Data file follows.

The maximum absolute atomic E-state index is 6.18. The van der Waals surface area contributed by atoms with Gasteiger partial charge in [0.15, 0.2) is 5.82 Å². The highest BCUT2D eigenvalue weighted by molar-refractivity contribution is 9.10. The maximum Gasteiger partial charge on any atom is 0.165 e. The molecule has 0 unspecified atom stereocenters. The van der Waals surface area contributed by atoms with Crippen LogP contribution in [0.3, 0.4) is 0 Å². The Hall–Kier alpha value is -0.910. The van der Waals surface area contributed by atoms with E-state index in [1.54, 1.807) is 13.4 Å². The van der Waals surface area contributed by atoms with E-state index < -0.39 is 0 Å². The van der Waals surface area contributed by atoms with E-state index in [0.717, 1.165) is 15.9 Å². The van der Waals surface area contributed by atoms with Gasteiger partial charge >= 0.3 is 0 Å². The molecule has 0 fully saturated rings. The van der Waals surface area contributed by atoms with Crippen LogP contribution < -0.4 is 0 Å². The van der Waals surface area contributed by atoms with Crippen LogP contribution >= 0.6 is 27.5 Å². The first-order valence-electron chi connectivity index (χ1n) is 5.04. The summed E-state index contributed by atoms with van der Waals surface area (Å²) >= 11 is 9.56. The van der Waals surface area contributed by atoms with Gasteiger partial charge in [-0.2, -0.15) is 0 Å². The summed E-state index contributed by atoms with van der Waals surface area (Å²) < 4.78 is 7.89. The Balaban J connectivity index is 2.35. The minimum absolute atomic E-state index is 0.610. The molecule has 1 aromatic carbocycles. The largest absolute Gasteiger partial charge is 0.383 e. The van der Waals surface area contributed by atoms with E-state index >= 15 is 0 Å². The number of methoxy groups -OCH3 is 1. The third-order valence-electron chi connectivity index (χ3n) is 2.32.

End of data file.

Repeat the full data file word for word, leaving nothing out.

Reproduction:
The maximum absolute atomic E-state index is 6.18. The van der Waals surface area contributed by atoms with Gasteiger partial charge in [0.15, 0.2) is 5.82 Å². The highest BCUT2D eigenvalue weighted by molar-refractivity contribution is 9.10. The maximum Gasteiger partial charge on any atom is 0.165 e. The molecule has 0 unspecified atom stereocenters. The van der Waals surface area contributed by atoms with Crippen LogP contribution in [0.3, 0.4) is 0 Å². The Hall–Kier alpha value is -0.910. The van der Waals surface area contributed by atoms with E-state index in [1.54, 1.807) is 13.4 Å². The van der Waals surface area contributed by atoms with E-state index < -0.39 is 0 Å². The van der Waals surface area contributed by atoms with E-state index in [0.717, 1.165) is 15.9 Å². The van der Waals surface area contributed by atoms with Gasteiger partial charge >= 0.3 is 0 Å². The molecule has 0 fully saturated rings. The van der Waals surface area contributed by atoms with Crippen LogP contribution < -0.4 is 0 Å². The van der Waals surface area contributed by atoms with Crippen LogP contribution >= 0.6 is 27.5 Å². The first-order valence-electron chi connectivity index (χ1n) is 5.04. The summed E-state index contributed by atoms with van der Waals surface area (Å²) >= 11 is 9.56. The van der Waals surface area contributed by atoms with Gasteiger partial charge in [-0.2, -0.15) is 0 Å². The summed E-state index contributed by atoms with van der Waals surface area (Å²) < 4.78 is 7.89. The Balaban J connectivity index is 2.35. The minimum absolute atomic E-state index is 0.610. The molecule has 1 aromatic carbocycles. The largest absolute Gasteiger partial charge is 0.383 e. The van der Waals surface area contributed by atoms with E-state index >= 15 is 0 Å². The number of methoxy groups -OCH3 is 1. The third-order valence-electron chi connectivity index (χ3n) is 2.32.